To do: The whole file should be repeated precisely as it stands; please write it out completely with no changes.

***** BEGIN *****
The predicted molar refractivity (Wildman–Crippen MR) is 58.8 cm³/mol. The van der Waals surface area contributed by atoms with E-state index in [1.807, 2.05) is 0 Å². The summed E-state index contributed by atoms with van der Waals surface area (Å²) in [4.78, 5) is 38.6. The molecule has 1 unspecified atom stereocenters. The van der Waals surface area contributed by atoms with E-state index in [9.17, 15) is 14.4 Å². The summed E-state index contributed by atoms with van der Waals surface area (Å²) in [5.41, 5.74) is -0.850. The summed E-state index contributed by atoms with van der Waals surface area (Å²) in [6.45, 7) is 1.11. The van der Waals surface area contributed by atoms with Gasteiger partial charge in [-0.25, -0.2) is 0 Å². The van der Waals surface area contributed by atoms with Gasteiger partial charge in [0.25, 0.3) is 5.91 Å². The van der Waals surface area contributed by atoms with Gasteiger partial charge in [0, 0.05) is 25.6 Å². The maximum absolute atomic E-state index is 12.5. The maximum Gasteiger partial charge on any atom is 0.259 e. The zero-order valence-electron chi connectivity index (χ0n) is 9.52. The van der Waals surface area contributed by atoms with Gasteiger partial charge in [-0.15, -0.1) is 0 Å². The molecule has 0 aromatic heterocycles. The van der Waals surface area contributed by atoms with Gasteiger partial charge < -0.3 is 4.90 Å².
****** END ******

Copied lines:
The predicted molar refractivity (Wildman–Crippen MR) is 58.8 cm³/mol. The van der Waals surface area contributed by atoms with E-state index in [1.807, 2.05) is 0 Å². The summed E-state index contributed by atoms with van der Waals surface area (Å²) in [4.78, 5) is 38.6. The molecule has 1 unspecified atom stereocenters. The van der Waals surface area contributed by atoms with E-state index in [9.17, 15) is 14.4 Å². The summed E-state index contributed by atoms with van der Waals surface area (Å²) in [5.41, 5.74) is -0.850. The summed E-state index contributed by atoms with van der Waals surface area (Å²) in [6.45, 7) is 1.11. The van der Waals surface area contributed by atoms with Gasteiger partial charge in [-0.25, -0.2) is 0 Å². The van der Waals surface area contributed by atoms with Gasteiger partial charge in [0.25, 0.3) is 5.91 Å². The van der Waals surface area contributed by atoms with Gasteiger partial charge in [0, 0.05) is 25.6 Å². The maximum absolute atomic E-state index is 12.5. The maximum Gasteiger partial charge on any atom is 0.259 e. The zero-order valence-electron chi connectivity index (χ0n) is 9.52. The van der Waals surface area contributed by atoms with Gasteiger partial charge in [-0.15, -0.1) is 0 Å². The molecule has 0 aromatic heterocycles. The van der Waals surface area contributed by atoms with Gasteiger partial charge < -0.3 is 4.90 Å².